Scammers take advantage of people’s good intentions to improve their health in the new year by pedalling fast and easy weight loss schemes. These schemes often come with claims that you can achieve amazing results with minimal effort, such as ‘lose 30 kilos in 30 days’ or ‘lose weight while you sleep’, usually accompanied by bogus before-and-after pictures. They typically involve an unusual or restrictive diet, revolutionary exercise, ‘fat-busting’ device, or products such as pills, patches or creams.
Weight loss scams often involve people signing up to a free trial of a weight loss product, only to find out later that they’ve been signed up to a hidden and costly subscription to the scheme. When they try to cancel the subscription, they can’t reach anyone.
Get-thin-quick schemes lack any scientific evidence or demonstrated links between the product or program and the result. What’s more, these schemes can have serious consequences on your health, particularly if they involve shoddy medicines, supplements or other treatments.
If you’re seeking to lose weight this year, remember these two golden rules:
1.Always check first with a health care professional if you’re thinking of making a radical change to your diet or fitness regime.
2. Don’t be tricked by offers for fast and easy results – if you do, the only place you will feel lighter is your wallet.
How the scam works
- You come across an offer online, on TV or in the mail about a weight loss program, food, supplement, gadget or process.
- The weight loss scheme is advertised with claims that it can produce amazing results quickly and with minimal effort. Examples of weight loss scam claims include ‘guaranteed’ or ‘miracle’ results, ‘lost 30 kilos in 30 days’, or even ‘lose weight while you sleep’.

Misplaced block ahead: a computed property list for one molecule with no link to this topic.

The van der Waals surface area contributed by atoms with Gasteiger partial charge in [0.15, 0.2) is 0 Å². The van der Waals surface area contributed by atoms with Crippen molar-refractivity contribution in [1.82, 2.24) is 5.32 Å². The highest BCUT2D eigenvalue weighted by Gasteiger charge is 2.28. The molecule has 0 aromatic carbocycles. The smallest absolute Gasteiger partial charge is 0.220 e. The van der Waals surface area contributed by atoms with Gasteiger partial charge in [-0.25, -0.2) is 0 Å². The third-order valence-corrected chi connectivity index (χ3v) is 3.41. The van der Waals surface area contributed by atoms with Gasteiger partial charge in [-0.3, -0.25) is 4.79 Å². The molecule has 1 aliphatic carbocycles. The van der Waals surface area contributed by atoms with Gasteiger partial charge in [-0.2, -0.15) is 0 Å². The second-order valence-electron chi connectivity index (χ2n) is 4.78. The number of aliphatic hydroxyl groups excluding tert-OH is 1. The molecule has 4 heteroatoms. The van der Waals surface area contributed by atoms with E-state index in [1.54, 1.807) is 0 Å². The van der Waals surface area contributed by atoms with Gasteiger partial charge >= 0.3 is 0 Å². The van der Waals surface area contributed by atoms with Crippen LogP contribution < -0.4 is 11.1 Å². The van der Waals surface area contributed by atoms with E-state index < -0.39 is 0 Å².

- The advertisement might also come with testimonials and before-and-after pictures from happy customers of the scheme that claim dramatic results.
- These weight loss schemes often come at a hefty price. You may be asked to pay a large up-front fee to receive the product. Alternatively, you may initially sign up to a ‘free’ trial period, only to later find out that you have been signed up to a hidden and costly long-term subscription.
- If you pay or sign up to a weight loss scam, all you will lose this New Year is your money.
- Remember – there are no magic pills for rapid weight loss. Speak with your GP about healthy and safe weight loss options.
- Always get independent advice if an offer involves significant money, time or commitment.
- Read all the terms and conditions of any offer very carefully: claims of free or very cheap offers often have hidden costs.
- Watch out – scammers use all the tricks in the book to convince you that their offers are the real deal, including creating slick-looking ads complete with bogus pictures and testimonials.
- If you think you’re being charged costs for a subscription you didn’t sign up to, contact you bank or financial institution immediately.
You can report scams to the ACCC via the report a scam page on SCAMwatch or by calling 1300 795 995.